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Strategy and Cognition: Regulating Catastrophic RiskEPA Grant Number: U915720
Title: Strategy and Cognition: Regulating Catastrophic Risk
Investigators: Gersen, Jacob E.
Institution: University of Chicago
EPA Project Officer: Jones, Brandon
Project Period: June 1, 2000 through June 1, 2003
Project Amount: $102,000
RFA: STAR Graduate Fellowships (2000) RFA Text | Recipients Lists
Research Category: Fellowship - Environmental Engineering , Academic Fellowships , Engineering and Environmental Chemistry
The objective of this research project is to develop an accurate account of individual decision-making about high consequence/ low probability environmental risks that incorporates empirical findings about risk perception and judgment from cognitive psychology, with rational models of choice about risk and uncertainty from economics. This research also is intended to analyze the implications of individual judgments about catastrophic risk for the structure of government policy.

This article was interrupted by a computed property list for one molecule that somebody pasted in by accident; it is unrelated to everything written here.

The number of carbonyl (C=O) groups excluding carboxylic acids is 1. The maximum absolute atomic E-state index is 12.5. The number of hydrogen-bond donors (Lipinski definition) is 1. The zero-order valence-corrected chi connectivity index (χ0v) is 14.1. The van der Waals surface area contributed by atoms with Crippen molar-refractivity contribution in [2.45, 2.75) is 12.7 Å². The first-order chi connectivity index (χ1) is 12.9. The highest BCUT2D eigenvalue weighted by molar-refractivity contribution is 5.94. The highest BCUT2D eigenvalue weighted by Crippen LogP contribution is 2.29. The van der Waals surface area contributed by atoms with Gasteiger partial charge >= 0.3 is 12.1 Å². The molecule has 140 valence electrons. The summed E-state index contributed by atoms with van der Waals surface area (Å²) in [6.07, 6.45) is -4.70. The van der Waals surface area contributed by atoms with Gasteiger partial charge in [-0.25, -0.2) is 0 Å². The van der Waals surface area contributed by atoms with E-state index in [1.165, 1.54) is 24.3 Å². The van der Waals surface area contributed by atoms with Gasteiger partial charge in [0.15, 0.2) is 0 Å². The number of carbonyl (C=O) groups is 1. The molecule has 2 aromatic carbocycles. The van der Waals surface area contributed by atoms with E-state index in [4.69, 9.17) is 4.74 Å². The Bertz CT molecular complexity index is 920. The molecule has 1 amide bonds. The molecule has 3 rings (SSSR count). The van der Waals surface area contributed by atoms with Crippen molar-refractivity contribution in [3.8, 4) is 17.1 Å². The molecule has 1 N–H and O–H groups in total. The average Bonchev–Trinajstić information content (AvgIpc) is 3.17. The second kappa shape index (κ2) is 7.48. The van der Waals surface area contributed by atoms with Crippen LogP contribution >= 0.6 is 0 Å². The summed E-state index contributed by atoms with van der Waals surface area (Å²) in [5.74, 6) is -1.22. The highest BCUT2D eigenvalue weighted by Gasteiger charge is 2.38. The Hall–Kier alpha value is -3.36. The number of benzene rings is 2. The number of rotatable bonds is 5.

This project mixes quantitative, formal, and historical methodology. After a discussion of the dominant theoretical approaches to risk and uncertainty, the project tests for the presence of cognitive biases using two sets of data. The first contains information on historical disaster risk and risk management activity in each state (1972?1997). Using an indicator of historical risk variability and a distributed lag model from economics, predictions from cognitive psychology are tested using data from actual markets. The second collection of data relies on counties and communities as the unit of analysis and will explore clustering effects in the selection of risk management strategies for dealing with disaster risk. In addition to quantitative methodology, the project relies on formal analysis to integrate the empirical findings into existing models of choice. Finally, given the insights from the formal model, implications for the structure of risk policy and institutions are developed.
This study is intended to link empirical choice regularities with formal models—a prerequisite for the formation of effective environmental policy.